The Prison of Reason

Couple on Bench

The world has a soul. Not in the theologically specific way that a human has a soul. But in the way that two lovers sitting on a park bench does. It simply can’t be comprehensively measured and explained by science alone. There is more to it than just the empirically physical. Love. Justice. Goodness. Beauty. Where science sees nothing, we see life – and all the best parts of it.

Unfortunately, the increasingly popular approach to finding truth in our modern, “free thinking” culture is one based solely on natural science. Forget philosophy and theology (complementary – not contradictory – approaches to discovering the same truth). We refuse to believe in anything we can’t quantify in a laboratory. It’s a religion known as Scientism (even if many who practice it wouldn’t identify it as such).

Scientism is self-defeating (as the very premise that all rational knowledge is only found in the natural sciences is itself not able to be proven scientifically). It’s also unnecessarily limiting, imposing an absolute (and impractical) requirement of rational understanding before belief. It’s a self-imposed “prison of reason.” So our belief and our embracing of life become squashed – completely limited by our capacity to reason. A dreadful, ultimately maddening outlook for finite, limited beings such as ourselves. And it makes us no fun, too.

That doesn’t mean our beliefs can’t be reasoned. And it doesn’t mean that our reason doesn’t play a key role in our understanding and belief in God. It does. But so does Faith.

And it’s important to also note that not requiring absolute rational understanding of something before believing it doesn’t make a person un-reasonable. And it doesn’t make the particular belief un-reasonable either. It doesn’t mean being un-reasonable at all. It means going on an amazing adventure beyond your own reason. It just means believing in something bigger than yourself. Bigger than your own limits. It’s getting your head into the heavens without having to fit the heavens into your head.

Imagination does not breed insanity. Exactly what does breed insanity is reason. Poets do not go mad; but chess-players do. Mathematicians go mad, and cashiers; but creative artists very seldom. I am not, as will be seen, in any sense attacking logic: I only say that this danger does lie in logic, not in imagination. [...]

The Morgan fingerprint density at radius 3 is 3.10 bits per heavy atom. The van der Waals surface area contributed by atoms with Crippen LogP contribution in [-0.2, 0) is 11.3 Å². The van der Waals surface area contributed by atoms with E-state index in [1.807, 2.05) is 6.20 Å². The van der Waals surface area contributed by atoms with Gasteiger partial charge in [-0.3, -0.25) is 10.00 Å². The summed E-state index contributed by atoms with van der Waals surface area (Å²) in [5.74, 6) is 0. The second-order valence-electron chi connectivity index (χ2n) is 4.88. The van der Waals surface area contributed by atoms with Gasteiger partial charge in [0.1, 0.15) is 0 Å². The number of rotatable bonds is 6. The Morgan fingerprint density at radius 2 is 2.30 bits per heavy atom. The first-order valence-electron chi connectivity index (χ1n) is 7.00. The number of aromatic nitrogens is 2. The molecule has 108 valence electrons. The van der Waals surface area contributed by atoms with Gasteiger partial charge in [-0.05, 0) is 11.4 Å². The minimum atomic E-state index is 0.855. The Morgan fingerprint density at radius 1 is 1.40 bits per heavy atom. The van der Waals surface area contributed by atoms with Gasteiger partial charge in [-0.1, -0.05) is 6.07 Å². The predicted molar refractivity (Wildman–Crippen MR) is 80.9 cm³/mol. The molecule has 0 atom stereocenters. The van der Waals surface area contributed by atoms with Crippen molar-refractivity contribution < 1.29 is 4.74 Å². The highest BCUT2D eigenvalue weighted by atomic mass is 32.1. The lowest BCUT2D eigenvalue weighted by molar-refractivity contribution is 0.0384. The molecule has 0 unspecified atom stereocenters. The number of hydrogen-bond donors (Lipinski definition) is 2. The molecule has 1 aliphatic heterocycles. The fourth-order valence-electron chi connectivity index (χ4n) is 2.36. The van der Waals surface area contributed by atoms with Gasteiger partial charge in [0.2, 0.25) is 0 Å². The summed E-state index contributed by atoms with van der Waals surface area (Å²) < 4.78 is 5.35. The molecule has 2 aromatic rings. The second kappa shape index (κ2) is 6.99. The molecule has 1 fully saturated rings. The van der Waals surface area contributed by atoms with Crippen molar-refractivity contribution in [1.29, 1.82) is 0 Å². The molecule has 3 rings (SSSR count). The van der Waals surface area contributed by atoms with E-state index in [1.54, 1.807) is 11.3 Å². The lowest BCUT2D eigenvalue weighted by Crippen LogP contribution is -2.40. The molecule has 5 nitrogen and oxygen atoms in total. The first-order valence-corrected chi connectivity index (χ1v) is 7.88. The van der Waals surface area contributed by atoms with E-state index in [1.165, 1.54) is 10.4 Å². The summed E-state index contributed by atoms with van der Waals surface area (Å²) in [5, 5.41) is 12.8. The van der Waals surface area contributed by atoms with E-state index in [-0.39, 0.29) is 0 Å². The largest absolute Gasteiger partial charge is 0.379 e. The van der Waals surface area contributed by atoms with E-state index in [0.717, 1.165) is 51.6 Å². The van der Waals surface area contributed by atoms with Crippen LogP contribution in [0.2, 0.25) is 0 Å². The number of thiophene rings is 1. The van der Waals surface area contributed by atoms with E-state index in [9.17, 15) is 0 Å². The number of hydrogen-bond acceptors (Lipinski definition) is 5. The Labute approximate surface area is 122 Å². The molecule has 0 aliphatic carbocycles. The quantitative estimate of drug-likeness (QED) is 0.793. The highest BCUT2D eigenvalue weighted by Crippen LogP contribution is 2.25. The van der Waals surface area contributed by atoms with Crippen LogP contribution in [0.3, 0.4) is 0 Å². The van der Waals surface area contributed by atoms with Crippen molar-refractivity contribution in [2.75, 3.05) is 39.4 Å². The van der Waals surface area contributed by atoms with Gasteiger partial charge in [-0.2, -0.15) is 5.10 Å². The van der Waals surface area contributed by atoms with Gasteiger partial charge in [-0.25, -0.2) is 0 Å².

Poetry is sane because it floats easily in an infinite sea; reason seeks to cross the infinite sea, and so make it finite. The result is mental exhaustion…To accept everything is an exercise, to understand everything a strain. The poet only desires exaltation and expansion, a world to stretch himself in. The poet only asks to get his head into the heavens. It is the logician who seeks to get the heavens into his head. And it is his head that splits. – G.K. Chesterton, Orthodoxy

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8 comments Add comment

Bert McCollum August 9, 2011 at 1:06 pm

There should be no conflict between science and religion. To ask which is better at finding “truth” is an empty exercise. The simple fact is they are concerned with different aspects of reality. Science attempts to explain how things occur, religion attempts to explain why. Both questions are valid and should be regarded as complimentary not conflicting. Bert

Christopher August 9, 2011 at 1:57 pm

Great post Matt!

I also thought that “great minds think alike” after reading it since I was also lead to write on the relationship between faith and reason today.

Take care!

Matthew Warner August 9, 2011 at 4:21 pm

Good stuff, Chris! Pope Benedict has so much good stuff to say on this topic (and many others). I wish more people would really listen to him.

Matt F August 10, 2011 at 6:25 am

Science as you suggest, is a tool to enable our understanding. By itself the picture is only black and white in a sense. The vibrancy, the feel, and the nuance and our very perception (which includes the present, as well as experiences of the past, imagination and spirit of course) is much more than this. It is a wonderful world that God hath wrought.

John Carswell August 12, 2011 at 10:33 am

That’s a great Chesterton quote, especially the last part. Sort of reminds me of Jesus’ words about placing new wine into old wineskins.

I think there is something to the notion that reason only gets you so far as well. At some point, faith is necessary to know the divine as anything other than the first cause. To attempt to reason through the shape of heaven is perhaps to drive yourself mad.

It would seem that reason only gives us the structure of knowledge, but that faith gives us the flesh.

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